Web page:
I’m a fan of Zwift (I’m a paid subscriber) and conducted the majority of my testing of the Direto around the roads of Watopia. The Pretzel is a good test for any smart trainer. A steep and long climb with lots of different gradients, it really highlights the benefits of a smart trainer that is able to automatically adjust the resistance to ensure it really feels like you’re grinding up a mountain. It’s extremely realistic, about as close to doing the real thing as it gets in the sanctuary of my conservatory.
The Direto deftly handled the gradient changes very well, with the change in resistance quick enough to ensure what is happening with your legs matches what’s occurring on the screen in front of you. The steepest maximum gradient on this virtual climb exceeds the 14% maximum gradient the Direto will simulate, but in my opinion, that’s no biggie. It all hurts when you’re on roads that steep, real or virtual.
Next, I conducted a workout session in Zwift, which makes use of the excellent ERG mode to hold a set power, leaving you the simple task of pedalling. I’ve been very impressed with how well the Wahoo Kickr does this, it doesn’t deviate much from the selected power figure, with a very smooth power line. The Direto tends to drift above and below the set power number a bit more, but it’s within tolerable levels. It does teach you not to be lazy and work on your pedalling smoothness to help hold the same power output; it’s a small difference but something you do get used to.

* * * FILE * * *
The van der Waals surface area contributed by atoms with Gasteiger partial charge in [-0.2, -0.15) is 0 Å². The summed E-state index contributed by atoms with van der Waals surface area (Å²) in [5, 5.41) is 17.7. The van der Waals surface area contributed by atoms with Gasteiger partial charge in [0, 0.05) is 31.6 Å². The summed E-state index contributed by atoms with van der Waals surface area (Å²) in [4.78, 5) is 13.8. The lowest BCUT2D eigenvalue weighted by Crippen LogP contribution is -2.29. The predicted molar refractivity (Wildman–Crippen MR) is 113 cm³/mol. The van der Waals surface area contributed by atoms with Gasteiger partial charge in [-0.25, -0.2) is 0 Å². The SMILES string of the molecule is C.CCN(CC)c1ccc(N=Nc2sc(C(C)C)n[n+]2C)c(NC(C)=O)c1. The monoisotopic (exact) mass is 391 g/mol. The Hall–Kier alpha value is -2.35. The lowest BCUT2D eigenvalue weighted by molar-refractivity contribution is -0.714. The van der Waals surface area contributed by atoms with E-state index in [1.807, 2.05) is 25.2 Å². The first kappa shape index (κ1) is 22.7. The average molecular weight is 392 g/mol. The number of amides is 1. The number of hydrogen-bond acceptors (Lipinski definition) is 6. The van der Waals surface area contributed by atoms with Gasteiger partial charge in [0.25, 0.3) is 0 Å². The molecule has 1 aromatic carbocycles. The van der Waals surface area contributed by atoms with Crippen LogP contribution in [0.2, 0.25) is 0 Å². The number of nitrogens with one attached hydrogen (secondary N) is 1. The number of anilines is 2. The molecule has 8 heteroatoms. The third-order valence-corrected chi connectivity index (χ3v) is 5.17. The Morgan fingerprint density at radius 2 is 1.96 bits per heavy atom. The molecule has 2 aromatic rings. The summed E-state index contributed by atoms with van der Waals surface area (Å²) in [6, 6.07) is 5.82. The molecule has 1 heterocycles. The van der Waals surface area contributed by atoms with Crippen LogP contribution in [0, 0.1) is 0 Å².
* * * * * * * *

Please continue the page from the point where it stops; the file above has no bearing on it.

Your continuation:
Pedalling feel is very good. There’s a lot of talk about how realistic direct-drive smart trainers are compared with the real thing, and it’s a tricky thing to quantify as there’s no industry standard test as such. In reality, they obviously can’t match actually riding outside on the road, but I found the Direto as silky smooth as could be expected. The flywheel is lighter than the Drivo (6kg versus 12kg) but unless you’re testing the trainers side-by-side, the Direto feels really good. It’s not quite on a par with the Wahoo Kickr, but considering the price difference, it’s an acceptable difference.
The wide-spaced legs provide massive stability and you can climb out of the saddle or sprint for the line without fear of toppling over. The Direto isn’t as heavy as the Kickr but it’s marginally more stable when you’re riding out of the saddle or sprinting. The long legs do mean it takes up more space when it’s in use, but they fold away easily and there’s an integrated handle to make it easy to move out of the way when the training session is over. It’s reasonably light and not a massive chore to move around.